Why I Love Gordon Ramsey
About 2 years ago I was stuck in a job I hated. Not only was it vastly different from what I had been lead to believe at the interview, it was also like being thrown into the deep end of an Olympic swimming pool after only getting one half-arsed swimming lesson. I remember being asked by a colleague who started the same day as me, ‘Do you understand what it is we’re supposed to do? Because I just don’t get this job.’
As things progressed and I ended up with the project from hell, I found myself getting more and more depressed. At one point my entire back seized up and I realised that I was physically reacting to the stress I was feeling. Then one day I stumbled across Kitchen Nightmares on Netflix. If you’ve never seen it, basically it’s a show where Gordon Ramsey tries to help struggling restaurants get back on track. Because it’s Gordon Ramsey, there’s a lot of yelling and a lot of swearing. For some reason I found it appealed to me.
One afternoon I was watching an episode in the kitchen while I was doing the ironing. I remember so clearly what he said to one disgruntled, depressed chef.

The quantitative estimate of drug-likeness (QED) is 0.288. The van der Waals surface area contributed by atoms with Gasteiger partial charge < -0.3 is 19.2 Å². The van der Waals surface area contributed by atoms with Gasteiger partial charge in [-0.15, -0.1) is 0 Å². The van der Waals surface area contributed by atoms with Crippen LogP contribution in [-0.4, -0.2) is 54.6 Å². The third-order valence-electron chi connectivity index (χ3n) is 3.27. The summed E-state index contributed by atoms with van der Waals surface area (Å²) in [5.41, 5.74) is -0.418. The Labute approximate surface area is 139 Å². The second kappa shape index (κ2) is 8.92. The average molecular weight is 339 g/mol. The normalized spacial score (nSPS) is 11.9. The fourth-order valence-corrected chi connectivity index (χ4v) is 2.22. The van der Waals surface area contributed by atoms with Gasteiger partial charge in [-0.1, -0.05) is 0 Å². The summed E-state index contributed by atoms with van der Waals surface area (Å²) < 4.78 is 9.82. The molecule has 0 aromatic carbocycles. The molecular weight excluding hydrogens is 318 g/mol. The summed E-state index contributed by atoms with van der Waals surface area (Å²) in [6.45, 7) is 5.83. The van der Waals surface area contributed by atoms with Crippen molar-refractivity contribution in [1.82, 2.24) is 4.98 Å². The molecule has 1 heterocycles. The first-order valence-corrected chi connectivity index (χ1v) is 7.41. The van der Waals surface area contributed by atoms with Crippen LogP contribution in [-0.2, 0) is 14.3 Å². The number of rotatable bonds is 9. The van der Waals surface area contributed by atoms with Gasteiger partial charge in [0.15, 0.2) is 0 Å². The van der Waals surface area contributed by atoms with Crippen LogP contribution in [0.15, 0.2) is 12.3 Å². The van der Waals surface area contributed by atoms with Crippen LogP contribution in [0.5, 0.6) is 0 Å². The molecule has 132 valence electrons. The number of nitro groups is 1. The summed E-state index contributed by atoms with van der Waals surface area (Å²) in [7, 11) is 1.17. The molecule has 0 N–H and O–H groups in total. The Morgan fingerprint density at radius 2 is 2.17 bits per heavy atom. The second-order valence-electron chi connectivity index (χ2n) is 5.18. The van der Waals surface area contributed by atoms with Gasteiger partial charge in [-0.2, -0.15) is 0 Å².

You just don’t care.
That was when it hit me. That was my problem. I just didn’t care. Not only because I had been pushed so far over the edge that the whole place could gladly have gone up in flames, but because I had got stuck somewhere that was completely wrong for me.
It was truly liberating. It was the moment I knew something had to change. And I made sure it did.
But now, every so often, when I get stuck and feel down, I ask myself, ‘Do I still care about this? What would Gordon say?’
What it gave me was the honesty to admit that sometimes things just aren’t right. And I don’t care enough about them to make them work. Even a dream that previously meant everything to me. When that happens, I can either fight to fix what is wrong and get the passion back, or I can walk away.
Sometimes it takes more strength to walk away.
Because most people see that as failure.
That’s why we stay in jobs, relationships and lives that just don’t work for us anymore.
Because we care more about what other people think of us than we do about ourselves.